Maximum Profit = Unlimited | |||

Maximum Loss = 25/unit = 7,500 total | |||

Breakeven strike price = 1,825 |

### Buying a put option

A put option grants the right, but not the obligation to sell the underlying asset at an agreed price on or before the expiration date. A put option buyer pays a fee to the put seller (or writer) for having this option, known as the premium.

A ‘put’ means to short an underlying instrument, and is bought when one expects the underlying instrument to depreciate in price. The seller of the put, on the other hand, believes that the instrument will not depreciate in price, expecting the buyer to never exercise their option.

For example, if we buy a put option of 2,500 on ABC stock for Rs 50/unit for a lot size of 200, the contract price (premium paid) will be Rs 10,000. Let’s look at what happens in the 3 possible situations:

Buying a 2,500 strike put option at Rs 50/unit for a lot size of 200 | |||

Underlying Price | Value of Put Option | Profit/Loss on 1 unit (Value of put option – Premium paid) | Total Net Profit/Loss |

2,300 | 200 | 150 | +30,000 |

2,250 | 0 | -50 | -10,000 |

2,480 | 20 | -30 | -6,000 |

Maximum Profit = 2,450/unit = 4,900 total | |||

Maximum Loss = 50/unit = 1,000 total | |||

Breakeven strike price = 2,450 |

It is advised to write down your calculation on paper or a board for clarity instead of just keeping a mental account. You would also realize how much of a loss you are willing to tolerate depending on different situations.

### European vs. American Options

An American option allows its holder to exercise their right any time before or on the date of the expiration. A European option, on the other hand, limits execution only to the expiry date.

In India, European options have been prevalent for a long time.

### Writing a call option

A call writer believes that the price of the underlying is not going to appreciate, or is going to depreciate. Hence, they take the opposite side of the call contract. Calculations of a writer’s profit are opposite to that of the buyer’s. Whatever the call buyer gains, the writer loses, and vice versa.

Assume that a call writer sells an option contract of 1,000 on ABC stock for Rs 60/unit for a lot size of 500. They would receive a premium of Rs 30,000 upfront. Let’s look at 3 possible situations:

Selling a 1000 strike call option at Rs 60/unit for a lot size of 500 | |||

Underlying Price | Value of Call Option | Profit/Loss on 1 unit (Value of call option + Premium received) | Total Net Profit/Loss |

1,200 | -200 | -140 | -70,000 |

900 | 0 | 60 | +30,000 |

1,025 | -25 | +35 | +17,500 |

Maximum Profit = 60/unit = 30,000 total | |||

Maximum Loss = Unlimited | |||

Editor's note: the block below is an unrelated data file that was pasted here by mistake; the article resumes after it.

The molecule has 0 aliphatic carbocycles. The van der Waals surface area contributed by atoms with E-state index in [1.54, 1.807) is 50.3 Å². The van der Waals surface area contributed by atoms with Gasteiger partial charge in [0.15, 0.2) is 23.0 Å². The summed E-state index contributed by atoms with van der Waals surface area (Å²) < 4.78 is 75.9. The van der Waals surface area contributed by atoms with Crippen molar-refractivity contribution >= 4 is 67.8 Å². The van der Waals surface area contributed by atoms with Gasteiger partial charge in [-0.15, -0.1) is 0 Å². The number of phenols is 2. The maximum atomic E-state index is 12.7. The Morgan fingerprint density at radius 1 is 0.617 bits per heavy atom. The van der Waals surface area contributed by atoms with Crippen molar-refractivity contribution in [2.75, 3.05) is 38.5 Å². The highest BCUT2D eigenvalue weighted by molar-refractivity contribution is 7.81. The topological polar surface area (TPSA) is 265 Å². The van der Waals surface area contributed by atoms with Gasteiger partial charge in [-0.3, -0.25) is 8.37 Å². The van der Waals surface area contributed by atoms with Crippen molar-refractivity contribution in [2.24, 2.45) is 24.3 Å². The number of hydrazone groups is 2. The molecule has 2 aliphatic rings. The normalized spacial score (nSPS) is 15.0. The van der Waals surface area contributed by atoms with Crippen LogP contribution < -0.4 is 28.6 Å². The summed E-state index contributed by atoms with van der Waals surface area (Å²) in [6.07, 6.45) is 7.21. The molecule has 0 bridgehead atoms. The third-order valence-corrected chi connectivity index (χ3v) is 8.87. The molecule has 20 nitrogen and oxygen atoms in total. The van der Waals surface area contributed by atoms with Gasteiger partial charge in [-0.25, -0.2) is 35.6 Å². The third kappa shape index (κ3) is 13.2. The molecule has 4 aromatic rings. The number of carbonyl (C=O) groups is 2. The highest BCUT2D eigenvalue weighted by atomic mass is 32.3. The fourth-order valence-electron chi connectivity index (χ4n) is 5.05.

Breakeven strike price = 1,060 |

### Writing a put option

A put writer believes that the price of the underlying is not going to depreciate, or is going to appreciate. Hence, they take the opposite side of the put contract. Calculations of a writer’s profit are opposite to that of the buyer’s. Whatever the put buyer gains, the writer loses, and vice versa.

For example, assume that a put writer sells an option contract of 2,500 on ABC stock for Rs 100 per unit for a lot size of 200. They would receive a premium of Rs 20,000 upfront. Remember that a put writer would want the underlying price to appreciate so that the buyer doesn’t exercise their option. Let’s look at 3 possible situations:

Selling a 2500 strike put option at Rs 100/unit for a lot size of 200 | |||

Underlying Price | Value of Put Option | Profit/Loss on 1 unit (Value of put option + Premium received) | Total Net Profit/Loss |

2,100 | -400 | -300 | -60,000 |

2,600 | 0 | 100 | +20,000 |

2,475 | -25 | +75 | +15,000 |

Maximum Profit = 100/unit = 20,000 total | |||

Maximum Loss = 2,400/unit = 4,80,000 total | |||

Breakeven strike price = 2,600 |

To summarize, the actions when we hold a market optimistic or pessimistic view would be:

View | Buy | Sell |

Optimistic | Call | Put |

Not optimistic | – | Call |

Pessimistic | Put | Call |

Not pessimistic | – | Put |

The pros and cons of being an option buyer vs. an option seller are:

Side / Parameters | Option Buyer | Option Writer |

Premium | Pays premium | Receives premium |

Pros | Unlimited profit potential for call buyer, full exercise price less premium for put buyerMaximum loss is only up to the premium paid | Good source of premium income in stable markets |

Cons | No benefit if the option stays out of the money | Maximum profit is limited to the premium received |

### Payoffs for an option

For a call buyer, the payoff is equal to the difference between the underlying price and strike price, reduced by the premium paid, if the underlying is above the strike, or a net loss equal to the amount of premium paid is realized if the underlying is below the strike. The break-even price is the price at which the exercise of the option would yield no profit and no loss, and is equal to the amount of premium added to the exercise price.

#### Payoffs for a long call option

Considering buying a 19,800 call option with an expiry of 28th Sept (costing 152.15 on 8th Sept), a payoff looks like this:

Note that as of 8th September 2023, the spot price is 19,825.40 and the option is exercisable, but not profitable. One can notice the unlimited profit potential and limited loss potential.

#### Payoffs for a long put option